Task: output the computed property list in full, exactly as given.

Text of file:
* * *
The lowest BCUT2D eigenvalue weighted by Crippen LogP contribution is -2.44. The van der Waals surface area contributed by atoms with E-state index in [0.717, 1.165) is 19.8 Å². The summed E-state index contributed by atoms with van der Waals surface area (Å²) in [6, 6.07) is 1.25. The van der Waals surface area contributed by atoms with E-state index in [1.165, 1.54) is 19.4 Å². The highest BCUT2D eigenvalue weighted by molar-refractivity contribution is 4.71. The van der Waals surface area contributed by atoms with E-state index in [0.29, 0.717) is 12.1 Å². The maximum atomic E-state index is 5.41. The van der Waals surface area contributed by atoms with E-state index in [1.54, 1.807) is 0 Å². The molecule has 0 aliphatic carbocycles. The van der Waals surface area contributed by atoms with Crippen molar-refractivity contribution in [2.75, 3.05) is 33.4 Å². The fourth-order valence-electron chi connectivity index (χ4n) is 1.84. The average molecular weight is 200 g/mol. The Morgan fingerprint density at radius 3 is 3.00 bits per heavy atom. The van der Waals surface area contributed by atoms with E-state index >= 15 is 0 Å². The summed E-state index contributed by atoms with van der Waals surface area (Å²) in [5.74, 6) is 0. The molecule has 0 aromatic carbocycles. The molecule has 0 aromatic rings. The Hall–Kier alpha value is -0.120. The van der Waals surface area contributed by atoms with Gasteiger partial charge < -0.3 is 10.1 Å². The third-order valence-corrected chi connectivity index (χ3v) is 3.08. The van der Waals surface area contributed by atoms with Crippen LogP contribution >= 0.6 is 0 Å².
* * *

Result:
The lowest BCUT2D eigenvalue weighted by Crippen LogP contribution is -2.44. The van der Waals surface area contributed by atoms with E-state index in [0.717, 1.165) is 19.8 Å². The summed E-state index contributed by atoms with van der Waals surface area (Å²) in [6, 6.07) is 1.25. The van der Waals surface area contributed by atoms with E-state index in [1.165, 1.54) is 19.4 Å². The highest BCUT2D eigenvalue weighted by molar-refractivity contribution is 4.71. The van der Waals surface area contributed by atoms with E-state index in [0.29, 0.717) is 12.1 Å². The maximum atomic E-state index is 5.41. The van der Waals surface area contributed by atoms with E-state index in [1.54, 1.807) is 0 Å². The molecule has 0 aliphatic carbocycles. The van der Waals surface area contributed by atoms with Crippen molar-refractivity contribution in [2.75, 3.05) is 33.4 Å². The fourth-order valence-electron chi connectivity index (χ4n) is 1.84. The average molecular weight is 200 g/mol. The Morgan fingerprint density at radius 3 is 3.00 bits per heavy atom. The van der Waals surface area contributed by atoms with E-state index >= 15 is 0 Å². The summed E-state index contributed by atoms with van der Waals surface area (Å²) in [5.74, 6) is 0. The molecule has 0 aromatic carbocycles. The molecule has 0 aromatic rings. The Hall–Kier alpha value is -0.120. The van der Waals surface area contributed by atoms with Gasteiger partial charge < -0.3 is 10.1 Å². The third-order valence-corrected chi connectivity index (χ3v) is 3.08. The van der Waals surface area contributed by atoms with Crippen LogP contribution >= 0.6 is 0 Å².